• IoT
  • How far into the future should eHealth strategies look?

    By definition, eHealth strategies are about investing in the future. They’re also about taking existing eHealth investments forward, either by switching, enhancing and rolling out further. In 2006, Rosabeth Kanter identified several lesson for innovation strategies. They included an “innovation pyramid” where:

    Not every innovation idea has to be a blockbusterSufficient numbers of small or incremental innovations can lead to big gainsBig bets at the top that get most of the investmentA portfolio of promising midrange ideas in test stageA broad base of early stage ideas or incremental innovations.

    The last one’s relevant for a perspective set out in an eBook from Oracle. Technology Takes Healthcare to Next Level proposes strategies for disruptive technologies of:


    Each one offers promise for healthcare. Combined, Oracle sees the sum of the parts as greater than the whole. Combining blockchain and IoT allows frictionless data exchange. AI and machine learning put data in motion with minimal human intervention. AI tools can study blockchain’s large volumes of data to find patterns that need responses

    For Africa’s health systems, investment in ICT foundations and patients’ clinical and demographic data’s needed to. The strategic challenge is to choose between sequential investment and progress in an innovation pyramid where these four technologies start their journey. While leaving the disruptive technologies into the future, it can defer the costs. It will also defer the benefits.


  • Saudi Arabia’s RAH@H aims to improve healthcare quality

    Connecting and integrating healthcare resources to improve quality’s a core eHealth goal. In Riyadh, the Remotely Accessible Healthcare at Home (RAH@H) initiative offers a daily, patient centric, connected health model to achieve it. Five themes are integrated: 


    Achieving these depends on RAH@H operating at the centre of a technological hub.

    Available both on Android and IOS, RAH@H uses modern technologies for telemedicine, webinars, and observations from medical devices to serve patients. Healthcare needs of vulnerable communities that don’t have ready access to services. They include pregnant women, especially with complications such as hypertension, gestational diabetes and cardiac conditions.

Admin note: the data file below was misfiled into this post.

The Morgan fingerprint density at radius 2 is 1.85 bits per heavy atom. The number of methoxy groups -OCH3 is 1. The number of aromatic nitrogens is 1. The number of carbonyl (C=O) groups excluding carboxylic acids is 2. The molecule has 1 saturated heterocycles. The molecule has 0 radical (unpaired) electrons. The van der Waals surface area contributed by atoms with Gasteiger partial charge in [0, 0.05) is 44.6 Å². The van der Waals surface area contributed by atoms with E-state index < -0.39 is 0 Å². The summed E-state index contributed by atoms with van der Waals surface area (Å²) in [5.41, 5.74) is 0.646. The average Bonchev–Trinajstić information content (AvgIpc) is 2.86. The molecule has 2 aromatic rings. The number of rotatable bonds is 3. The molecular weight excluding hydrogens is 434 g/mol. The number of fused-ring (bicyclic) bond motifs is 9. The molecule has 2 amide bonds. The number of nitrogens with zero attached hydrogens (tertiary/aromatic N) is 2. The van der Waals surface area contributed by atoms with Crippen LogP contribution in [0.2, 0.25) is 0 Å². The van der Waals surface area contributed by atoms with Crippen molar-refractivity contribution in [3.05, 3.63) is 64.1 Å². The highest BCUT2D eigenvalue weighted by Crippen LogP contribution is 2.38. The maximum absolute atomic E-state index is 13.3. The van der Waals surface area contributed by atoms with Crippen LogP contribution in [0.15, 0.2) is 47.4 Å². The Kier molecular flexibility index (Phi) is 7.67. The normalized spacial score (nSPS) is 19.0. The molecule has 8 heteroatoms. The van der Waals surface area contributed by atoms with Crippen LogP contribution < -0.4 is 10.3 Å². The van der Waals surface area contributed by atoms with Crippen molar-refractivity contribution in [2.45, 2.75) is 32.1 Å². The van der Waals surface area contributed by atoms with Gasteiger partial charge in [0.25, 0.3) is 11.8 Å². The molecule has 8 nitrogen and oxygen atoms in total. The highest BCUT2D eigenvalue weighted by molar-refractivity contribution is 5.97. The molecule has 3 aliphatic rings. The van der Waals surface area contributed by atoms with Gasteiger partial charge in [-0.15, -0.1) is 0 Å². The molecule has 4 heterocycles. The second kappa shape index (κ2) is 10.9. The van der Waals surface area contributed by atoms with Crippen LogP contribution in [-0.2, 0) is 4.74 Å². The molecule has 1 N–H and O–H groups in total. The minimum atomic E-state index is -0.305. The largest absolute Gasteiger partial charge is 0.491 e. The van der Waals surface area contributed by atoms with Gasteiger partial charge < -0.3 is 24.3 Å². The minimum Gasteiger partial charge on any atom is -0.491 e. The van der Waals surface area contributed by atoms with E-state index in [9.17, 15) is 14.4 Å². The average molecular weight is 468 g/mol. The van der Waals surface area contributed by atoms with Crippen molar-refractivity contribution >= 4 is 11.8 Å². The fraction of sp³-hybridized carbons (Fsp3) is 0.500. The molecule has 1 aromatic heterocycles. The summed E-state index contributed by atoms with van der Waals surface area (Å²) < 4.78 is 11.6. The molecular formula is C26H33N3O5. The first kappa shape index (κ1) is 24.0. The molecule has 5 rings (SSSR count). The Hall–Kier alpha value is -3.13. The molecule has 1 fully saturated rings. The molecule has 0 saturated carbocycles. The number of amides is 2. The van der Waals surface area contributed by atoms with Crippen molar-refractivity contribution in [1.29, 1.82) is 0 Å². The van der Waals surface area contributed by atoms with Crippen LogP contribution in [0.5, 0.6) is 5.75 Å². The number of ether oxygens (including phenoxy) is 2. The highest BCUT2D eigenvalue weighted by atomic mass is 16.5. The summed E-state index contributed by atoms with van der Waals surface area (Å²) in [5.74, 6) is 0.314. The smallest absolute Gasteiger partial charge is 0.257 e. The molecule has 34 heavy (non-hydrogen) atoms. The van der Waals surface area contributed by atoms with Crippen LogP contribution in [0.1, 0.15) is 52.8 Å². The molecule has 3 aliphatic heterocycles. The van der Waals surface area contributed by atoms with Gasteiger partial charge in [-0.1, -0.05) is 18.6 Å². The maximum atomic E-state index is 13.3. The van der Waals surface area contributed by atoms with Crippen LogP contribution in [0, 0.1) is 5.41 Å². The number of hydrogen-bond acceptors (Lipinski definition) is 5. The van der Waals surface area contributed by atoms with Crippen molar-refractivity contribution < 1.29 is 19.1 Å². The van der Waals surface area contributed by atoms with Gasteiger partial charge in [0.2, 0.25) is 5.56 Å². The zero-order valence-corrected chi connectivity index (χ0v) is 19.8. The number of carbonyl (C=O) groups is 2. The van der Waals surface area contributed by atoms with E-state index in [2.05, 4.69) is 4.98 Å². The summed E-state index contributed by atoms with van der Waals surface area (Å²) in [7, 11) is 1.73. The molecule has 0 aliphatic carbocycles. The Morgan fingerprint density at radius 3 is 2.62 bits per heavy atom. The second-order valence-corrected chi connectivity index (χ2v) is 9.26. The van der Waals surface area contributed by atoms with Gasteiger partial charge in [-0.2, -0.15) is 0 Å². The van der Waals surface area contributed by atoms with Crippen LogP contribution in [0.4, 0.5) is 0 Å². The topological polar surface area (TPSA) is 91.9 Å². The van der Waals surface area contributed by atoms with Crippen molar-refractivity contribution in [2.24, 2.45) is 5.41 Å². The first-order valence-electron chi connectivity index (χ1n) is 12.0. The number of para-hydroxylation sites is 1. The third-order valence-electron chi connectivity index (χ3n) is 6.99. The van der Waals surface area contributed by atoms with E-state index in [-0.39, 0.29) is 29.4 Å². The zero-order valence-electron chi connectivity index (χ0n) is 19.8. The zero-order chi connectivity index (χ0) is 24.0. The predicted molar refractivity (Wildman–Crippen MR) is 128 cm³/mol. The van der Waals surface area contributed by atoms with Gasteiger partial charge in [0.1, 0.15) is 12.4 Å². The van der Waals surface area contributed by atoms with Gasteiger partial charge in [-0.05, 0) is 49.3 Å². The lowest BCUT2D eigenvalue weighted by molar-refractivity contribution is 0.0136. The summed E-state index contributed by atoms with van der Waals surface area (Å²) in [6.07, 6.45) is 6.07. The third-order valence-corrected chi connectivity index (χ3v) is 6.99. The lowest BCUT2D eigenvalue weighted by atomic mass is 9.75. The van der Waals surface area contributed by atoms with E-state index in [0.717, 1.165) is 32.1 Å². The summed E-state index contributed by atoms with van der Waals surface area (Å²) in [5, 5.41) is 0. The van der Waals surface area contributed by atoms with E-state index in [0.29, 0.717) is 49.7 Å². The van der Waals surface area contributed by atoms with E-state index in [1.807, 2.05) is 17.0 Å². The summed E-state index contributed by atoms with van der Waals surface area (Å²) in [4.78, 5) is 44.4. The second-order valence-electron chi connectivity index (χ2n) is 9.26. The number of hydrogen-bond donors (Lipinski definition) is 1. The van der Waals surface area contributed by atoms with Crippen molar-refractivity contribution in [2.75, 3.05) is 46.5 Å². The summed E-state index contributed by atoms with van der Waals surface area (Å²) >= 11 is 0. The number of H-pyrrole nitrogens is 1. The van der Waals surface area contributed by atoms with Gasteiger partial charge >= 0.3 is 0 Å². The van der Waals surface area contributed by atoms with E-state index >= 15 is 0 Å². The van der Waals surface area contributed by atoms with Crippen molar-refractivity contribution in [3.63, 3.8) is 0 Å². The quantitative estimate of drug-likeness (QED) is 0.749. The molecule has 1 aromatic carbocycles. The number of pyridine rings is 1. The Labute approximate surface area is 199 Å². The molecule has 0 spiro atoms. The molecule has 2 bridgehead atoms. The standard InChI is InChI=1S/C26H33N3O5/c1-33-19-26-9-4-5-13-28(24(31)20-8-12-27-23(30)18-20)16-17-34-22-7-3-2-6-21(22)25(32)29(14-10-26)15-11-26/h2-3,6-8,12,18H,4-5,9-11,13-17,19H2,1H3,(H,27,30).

Interventions include:

    Improved nutritionPrevention and protection against diseases and illness.

    These aim for outcomes of:

    Better life qualityCreating satisfied and empowered patientsIncreased treatment compliance.

    Based in Riyadh, RAH@H’s project custodian’s the Director General of Prince Naif Bin AbdulAziz Health Research Center at King Saud University in Riyadh. It's concept and technology can have a role in African countries and their vulnerable, underserved communities.

  • Voice recognition reduces Tanzania's patient waiting times

    Patients at the Muhimbili National Hospital in Dar es Salaam no longer have to endure long waiting times for their radiology results.  This is thanks to a new technology installation in the department.  Voice recognition or speech recognition technology is now being used to encode doctors notes on patients so that they can easily be transferred to the radiology department. 

    With this new technology, Tanzanian medical professionals are able to dictate into their computers, in the normal course of speaking and have the speech engine recognise what the clinician wants, and then apply the commands or structured words, respectively, to obtain a radiology report for a patient.  There has been some concern around the effect of speech accents on the technology, but this has posed no problems since implementing it at the hospital.  

    The speech engine is also capable of showing the cardiology report template populated with the name of the patient and other demographic data. By dictating the cardiology report narrative, the computer recognises the narrative context and intent and condenses a complete, correct, and structured document.

    This translates to shorter waiting times for patients, greater operational efficiency within the hospital and reduced workload on medical staff who are required to take notes of patient examinations and consultations.  The technology, which uses natural language processing, is constantly learning speech behaviour through repetitive exposure to terms and complex algorithms that organise speech patterns into recognisable behaviour. 

    This bold technology implementation in Tanzania could be a useful pilot for overburdened health care systems in Africa hoping to achieve the same benefits.

  • Verizon sees a bright IoT future, but…

    eHealth strategies should have a prime place for IoT.  It’s role’s expanding, but there are still several challenges that need addressing. A report from Verizon Enterprise set these out. State of the Market: Internet of Things 2017 Making way for the enterprise says IoT’s taking hold in almost every industry. An example’s where pharmaceutical companies use them to track and trace medicines from production to patients. eHNA has another example.